Thank you for your article about Wal-Mart. It is wonderful to see a positive article about a great company. I would like to see Mr. Bart Weitz of the University of Florida business school write for your business and editorial sections.

Robert K. Reader, Clearwater

Cooling housing, column Oct. 30

Housing craziness affects those who are in the business

My husband and I own a successful real estate company in west Pasco county. That is until a few months ago! Your reporting about stalled sales and cooling prices is right on the money for most of Tampa Bay, but things are much worse in Pasco.

I would like to see some reporting on how this real estate nightmare has affected the thousands of people that work in the industries related to housing. I know agents who haven't sold a home in months and are living off their savings, in hopes that things will turn around. These are good agents that have been in the business for years, not just during the past couple crazy ones. If things don't turn around by the end of the first quarter, our county will be in dire straits.

Most Realtors and mortgage brokers don't want to talk about it because they think it will only make things worse. I just can't imagine how much worse it can get! Our phones have been dead for the past couple weeks, just like they always are between Thanksgiving and New Year's. If it is like this now, I can't imagine how it will be in the first quarter.

I received a call from an A/C contractor wondering how business was, because his phones have been quiet, too. He is very worried. He told me several of the small suppliers he uses are about to face foreclosures because things are so bad. We also had a Realtor ask us if we could buy his house because he was about to default on his mortgage. And my hairdresser said it was affecting their business and how they spend their money, too.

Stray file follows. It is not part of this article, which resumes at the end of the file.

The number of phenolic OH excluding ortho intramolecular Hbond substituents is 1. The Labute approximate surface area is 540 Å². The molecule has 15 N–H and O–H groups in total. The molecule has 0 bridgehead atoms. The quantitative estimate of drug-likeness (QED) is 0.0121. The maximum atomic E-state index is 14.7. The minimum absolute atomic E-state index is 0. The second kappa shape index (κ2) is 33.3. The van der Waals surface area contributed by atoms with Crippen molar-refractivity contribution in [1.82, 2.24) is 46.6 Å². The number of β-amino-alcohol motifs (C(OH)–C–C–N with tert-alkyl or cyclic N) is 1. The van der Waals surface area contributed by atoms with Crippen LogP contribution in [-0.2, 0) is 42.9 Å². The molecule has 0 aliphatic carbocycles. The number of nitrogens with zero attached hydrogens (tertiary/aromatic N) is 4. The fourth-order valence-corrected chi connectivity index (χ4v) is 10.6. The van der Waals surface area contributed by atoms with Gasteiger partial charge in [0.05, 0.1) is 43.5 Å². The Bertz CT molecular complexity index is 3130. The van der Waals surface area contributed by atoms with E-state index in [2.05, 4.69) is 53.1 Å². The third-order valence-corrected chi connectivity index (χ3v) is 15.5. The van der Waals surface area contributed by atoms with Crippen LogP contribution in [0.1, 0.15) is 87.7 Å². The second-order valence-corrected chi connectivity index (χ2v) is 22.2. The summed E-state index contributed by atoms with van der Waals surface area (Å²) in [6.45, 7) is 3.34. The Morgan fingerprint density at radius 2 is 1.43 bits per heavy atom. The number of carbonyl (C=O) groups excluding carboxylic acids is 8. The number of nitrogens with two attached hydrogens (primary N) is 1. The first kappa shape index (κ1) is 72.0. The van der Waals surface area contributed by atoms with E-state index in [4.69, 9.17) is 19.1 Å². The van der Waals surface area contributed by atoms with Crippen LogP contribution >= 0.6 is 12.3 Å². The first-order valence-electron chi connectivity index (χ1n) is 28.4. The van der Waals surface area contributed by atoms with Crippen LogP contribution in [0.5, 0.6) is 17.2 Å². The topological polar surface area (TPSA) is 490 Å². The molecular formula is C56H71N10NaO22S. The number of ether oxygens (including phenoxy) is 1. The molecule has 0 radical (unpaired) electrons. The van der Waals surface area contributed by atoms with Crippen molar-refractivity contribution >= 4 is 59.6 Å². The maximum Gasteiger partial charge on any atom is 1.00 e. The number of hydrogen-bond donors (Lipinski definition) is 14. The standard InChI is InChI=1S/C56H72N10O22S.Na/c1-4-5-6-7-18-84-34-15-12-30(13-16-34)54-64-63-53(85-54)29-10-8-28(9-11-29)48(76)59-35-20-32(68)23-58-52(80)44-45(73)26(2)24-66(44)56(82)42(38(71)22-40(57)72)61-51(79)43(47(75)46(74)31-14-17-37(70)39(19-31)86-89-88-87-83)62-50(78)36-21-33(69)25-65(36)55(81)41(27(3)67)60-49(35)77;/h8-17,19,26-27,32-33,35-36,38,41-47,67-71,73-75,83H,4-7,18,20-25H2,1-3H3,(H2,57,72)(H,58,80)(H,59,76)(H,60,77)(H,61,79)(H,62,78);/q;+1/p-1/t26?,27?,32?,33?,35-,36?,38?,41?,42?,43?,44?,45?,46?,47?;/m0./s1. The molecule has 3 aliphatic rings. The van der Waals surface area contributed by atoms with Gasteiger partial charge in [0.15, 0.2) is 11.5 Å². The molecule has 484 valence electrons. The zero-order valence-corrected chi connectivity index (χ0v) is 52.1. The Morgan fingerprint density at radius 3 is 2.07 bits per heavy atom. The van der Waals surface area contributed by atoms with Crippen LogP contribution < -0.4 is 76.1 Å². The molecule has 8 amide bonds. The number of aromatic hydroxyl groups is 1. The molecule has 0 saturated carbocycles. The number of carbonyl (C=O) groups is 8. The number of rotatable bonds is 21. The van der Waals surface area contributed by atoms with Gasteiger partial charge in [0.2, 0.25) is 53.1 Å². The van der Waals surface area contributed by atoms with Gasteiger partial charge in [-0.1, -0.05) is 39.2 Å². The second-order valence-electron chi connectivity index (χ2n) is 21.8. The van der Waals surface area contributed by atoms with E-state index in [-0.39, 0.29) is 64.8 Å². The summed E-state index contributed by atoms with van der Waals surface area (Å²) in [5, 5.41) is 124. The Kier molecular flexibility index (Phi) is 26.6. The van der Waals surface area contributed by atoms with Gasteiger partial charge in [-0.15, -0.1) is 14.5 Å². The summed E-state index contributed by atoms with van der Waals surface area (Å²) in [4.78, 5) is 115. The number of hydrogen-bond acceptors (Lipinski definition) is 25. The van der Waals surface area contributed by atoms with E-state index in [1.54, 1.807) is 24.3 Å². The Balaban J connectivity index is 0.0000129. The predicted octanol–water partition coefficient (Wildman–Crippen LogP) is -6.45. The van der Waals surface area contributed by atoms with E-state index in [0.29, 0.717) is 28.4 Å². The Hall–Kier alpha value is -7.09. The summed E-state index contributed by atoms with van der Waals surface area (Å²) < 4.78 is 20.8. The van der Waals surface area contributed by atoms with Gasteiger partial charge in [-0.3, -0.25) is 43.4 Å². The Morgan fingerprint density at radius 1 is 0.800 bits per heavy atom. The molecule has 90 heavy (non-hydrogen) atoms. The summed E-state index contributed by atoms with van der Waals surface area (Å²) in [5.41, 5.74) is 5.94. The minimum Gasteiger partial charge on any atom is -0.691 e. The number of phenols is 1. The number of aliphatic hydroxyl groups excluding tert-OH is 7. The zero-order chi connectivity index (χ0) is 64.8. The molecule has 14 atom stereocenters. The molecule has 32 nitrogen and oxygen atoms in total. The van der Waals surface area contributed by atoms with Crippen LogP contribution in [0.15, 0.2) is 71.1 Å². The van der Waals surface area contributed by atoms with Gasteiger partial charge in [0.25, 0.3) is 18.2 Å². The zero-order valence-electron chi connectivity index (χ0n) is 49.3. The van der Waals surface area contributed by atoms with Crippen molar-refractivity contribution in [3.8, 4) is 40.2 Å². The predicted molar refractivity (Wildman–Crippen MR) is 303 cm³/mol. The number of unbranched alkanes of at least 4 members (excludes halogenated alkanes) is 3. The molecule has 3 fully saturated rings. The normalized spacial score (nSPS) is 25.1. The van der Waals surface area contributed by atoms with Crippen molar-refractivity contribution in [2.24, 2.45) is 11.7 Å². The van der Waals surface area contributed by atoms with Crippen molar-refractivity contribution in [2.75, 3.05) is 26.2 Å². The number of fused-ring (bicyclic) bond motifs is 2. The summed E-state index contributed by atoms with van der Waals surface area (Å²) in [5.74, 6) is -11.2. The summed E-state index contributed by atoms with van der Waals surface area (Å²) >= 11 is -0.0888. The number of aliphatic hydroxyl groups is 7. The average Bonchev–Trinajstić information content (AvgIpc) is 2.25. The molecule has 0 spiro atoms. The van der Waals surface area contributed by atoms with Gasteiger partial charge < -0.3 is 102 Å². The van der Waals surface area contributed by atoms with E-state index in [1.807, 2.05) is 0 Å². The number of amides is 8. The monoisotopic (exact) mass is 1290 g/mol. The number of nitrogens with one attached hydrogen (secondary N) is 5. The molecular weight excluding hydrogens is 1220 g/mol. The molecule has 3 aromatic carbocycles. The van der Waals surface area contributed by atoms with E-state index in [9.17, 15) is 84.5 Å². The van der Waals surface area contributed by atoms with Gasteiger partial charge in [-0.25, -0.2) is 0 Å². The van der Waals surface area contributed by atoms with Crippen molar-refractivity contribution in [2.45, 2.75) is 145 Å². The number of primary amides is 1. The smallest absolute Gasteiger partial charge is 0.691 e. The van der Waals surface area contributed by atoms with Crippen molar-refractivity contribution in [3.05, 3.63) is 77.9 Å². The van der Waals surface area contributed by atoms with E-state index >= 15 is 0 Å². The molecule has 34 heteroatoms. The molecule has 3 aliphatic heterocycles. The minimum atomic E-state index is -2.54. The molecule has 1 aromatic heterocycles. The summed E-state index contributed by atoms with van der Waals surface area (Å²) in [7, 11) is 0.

I am extremely frustrated by the government's response to this crisis. I knew at the beginning of the year it was going to be bad, but not like this!

I most certainly don't want to come off as a whining Realtor looking for sympathy. That is not the case. My husband and I are lucky enough to weather this financially. But many good agents will be financially affected by this for years. I hope somehow we can get Tallahassee or Washington's ear before it is too late for many small business owners.

Sue Horan, Horan Realty Group, New Port Richey

We're paying the price for speculation and cheap mortgages

Your article today is a relief from the avalanche of negative articles concerning real estate. We did benefit from the downturn in the stock market and tech stocks. Young investors at that point never saw a bad stock market and thus they thought they would become instant millionaires. Not so! Next up was the millionaire quest through real estate. Thank goodness people are back buying homes rather than hoping they make the right decision to gain at least 100 percent appreciation in a month or two.

The mortgage industry also fueled the market with "free" or easy-to-obtain money so that everyone just loaded up on mortgages and home equity loans for more investment properties. Add our tax and insurance crisis and we wonder why the market has suffered. All of this and the exponential rise in articles on real estate have paralyzed people wanting to make good decisions. Who wants to buy at the bottom of the market - or in Florida for that matter?